cwm

  • Hero Member
  • ***
  • Posts: 2427
Re: Competitive Group Activities when one person is significantly better
« Reply #42 on: December 26, 2013, 10:18:22 AM »
Cwm, what if you brought a few games?  Ticket to Ride, Settlers of Catan, and Apples to Apples are favorites of ours.  Neither take too long for newbies to pick up, they're fun and not endless, and if you brought a game, you'd be familiar with the rules and could help explain them so that you didn't have to spend too long on rehashing rules (sometimes it's just easier to get the game started and explain any complicated scenarios as you go).

We're usally at BF's house and he's already got an entire bookshelf full of games. Apples to Apples and Cards Against Humanity are the ones that everyone's getting burned out on, because we end up sitting for three hours playing just that. I've tried Catan, and I don't like it, and nobody has Ticket to Ride.

Most of the games he and his friends like are the long ones, like Game of Thrones or Arkham Horror or Shadows over Camelot. I don't like that kind of game, especially when it's the first go-round for half the people playing and the other half haven't played in over a year or two and can't remember everything.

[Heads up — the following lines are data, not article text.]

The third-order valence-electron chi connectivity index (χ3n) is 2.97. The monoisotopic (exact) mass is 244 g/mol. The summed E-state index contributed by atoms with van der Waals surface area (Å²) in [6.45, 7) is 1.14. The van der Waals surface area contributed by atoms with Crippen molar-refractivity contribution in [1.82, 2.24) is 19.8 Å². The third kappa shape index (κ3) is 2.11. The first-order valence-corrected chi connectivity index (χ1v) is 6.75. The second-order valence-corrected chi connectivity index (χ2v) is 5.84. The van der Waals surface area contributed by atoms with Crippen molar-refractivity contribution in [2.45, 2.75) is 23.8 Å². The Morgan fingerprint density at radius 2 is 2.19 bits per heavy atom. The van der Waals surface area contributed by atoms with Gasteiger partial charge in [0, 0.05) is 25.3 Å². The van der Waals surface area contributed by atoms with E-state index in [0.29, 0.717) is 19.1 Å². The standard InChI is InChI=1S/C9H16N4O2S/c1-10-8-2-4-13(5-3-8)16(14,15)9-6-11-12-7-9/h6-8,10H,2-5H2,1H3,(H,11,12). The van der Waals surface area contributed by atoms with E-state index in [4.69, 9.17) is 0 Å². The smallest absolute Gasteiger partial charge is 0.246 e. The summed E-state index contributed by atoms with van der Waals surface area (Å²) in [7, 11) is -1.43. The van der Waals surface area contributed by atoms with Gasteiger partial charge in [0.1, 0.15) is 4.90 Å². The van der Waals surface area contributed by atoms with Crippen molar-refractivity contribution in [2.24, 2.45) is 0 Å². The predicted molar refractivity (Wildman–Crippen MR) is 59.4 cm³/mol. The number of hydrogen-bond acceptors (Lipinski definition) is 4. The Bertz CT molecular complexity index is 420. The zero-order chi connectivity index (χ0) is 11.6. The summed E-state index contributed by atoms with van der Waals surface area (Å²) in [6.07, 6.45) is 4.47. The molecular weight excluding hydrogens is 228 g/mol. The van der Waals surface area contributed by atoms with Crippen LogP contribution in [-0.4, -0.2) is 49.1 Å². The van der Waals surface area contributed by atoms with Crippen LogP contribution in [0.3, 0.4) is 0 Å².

When we do go places, I bring games that are light and quick and fun (and with little to no trivia knowledge involved) and everyone just shoots them down because they've never heard of them, and why don't we all play this insanely complicated game instead? I'm actually pulling back from a few of boyfriends' friends because of it, all they want to do is trivia or complicated stuff, and while they're not the ones who tell me to my face they don't want to play trivia, those people are at all the parties.


ETA: Side note: I'm hugely fond of We Didn't Playtest This and its expansions and sequels. It's kind of like Fluxx in that the rules change all the time, but the rounds last anywhere from 30 seconds to 5 minutes. Easy to pick up on, quick, and fun. I try to take it everywhere. It still gets shot down because it's apparently "too fast".  :-\
« Last Edit: December 26, 2013, 10:20:37 AM by cwm »